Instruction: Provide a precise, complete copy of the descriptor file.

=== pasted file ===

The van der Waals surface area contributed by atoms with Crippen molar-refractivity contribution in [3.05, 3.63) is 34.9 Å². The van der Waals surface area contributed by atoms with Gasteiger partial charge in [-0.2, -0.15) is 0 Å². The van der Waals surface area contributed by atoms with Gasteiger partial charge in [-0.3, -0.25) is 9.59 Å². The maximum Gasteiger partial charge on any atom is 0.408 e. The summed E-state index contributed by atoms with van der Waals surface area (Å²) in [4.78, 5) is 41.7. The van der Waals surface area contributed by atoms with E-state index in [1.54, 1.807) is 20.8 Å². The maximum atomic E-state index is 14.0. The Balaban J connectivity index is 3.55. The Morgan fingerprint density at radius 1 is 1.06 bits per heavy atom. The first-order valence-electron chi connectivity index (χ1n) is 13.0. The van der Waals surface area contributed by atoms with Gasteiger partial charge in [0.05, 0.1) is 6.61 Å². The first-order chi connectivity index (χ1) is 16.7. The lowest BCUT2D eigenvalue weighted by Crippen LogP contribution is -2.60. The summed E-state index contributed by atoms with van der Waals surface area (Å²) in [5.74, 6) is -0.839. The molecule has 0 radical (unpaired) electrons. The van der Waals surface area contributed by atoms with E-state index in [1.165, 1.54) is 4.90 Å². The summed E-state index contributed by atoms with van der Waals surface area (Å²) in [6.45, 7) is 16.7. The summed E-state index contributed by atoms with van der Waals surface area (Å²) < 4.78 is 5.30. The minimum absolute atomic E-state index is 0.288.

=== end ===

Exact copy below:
The van der Waals surface area contributed by atoms with Crippen molar-refractivity contribution in [3.05, 3.63) is 34.9 Å². The van der Waals surface area contributed by atoms with Gasteiger partial charge in [-0.2, -0.15) is 0 Å². The van der Waals surface area contributed by atoms with Gasteiger partial charge in [-0.3, -0.25) is 9.59 Å². The maximum Gasteiger partial charge on any atom is 0.408 e. The summed E-state index contributed by atoms with van der Waals surface area (Å²) in [4.78, 5) is 41.7. The van der Waals surface area contributed by atoms with E-state index in [1.54, 1.807) is 20.8 Å². The maximum atomic E-state index is 14.0. The Balaban J connectivity index is 3.55. The Morgan fingerprint density at radius 1 is 1.06 bits per heavy atom. The first-order valence-electron chi connectivity index (χ1n) is 13.0. The van der Waals surface area contributed by atoms with Gasteiger partial charge in [0.05, 0.1) is 6.61 Å². The first-order chi connectivity index (χ1) is 16.7. The lowest BCUT2D eigenvalue weighted by Crippen LogP contribution is -2.60. The summed E-state index contributed by atoms with van der Waals surface area (Å²) in [5.74, 6) is -0.839. The molecule has 0 radical (unpaired) electrons. The van der Waals surface area contributed by atoms with E-state index in [1.165, 1.54) is 4.90 Å². The summed E-state index contributed by atoms with van der Waals surface area (Å²) in [6.45, 7) is 16.7. The summed E-state index contributed by atoms with van der Waals surface area (Å²) < 4.78 is 5.30. The minimum absolute atomic E-state index is 0.288.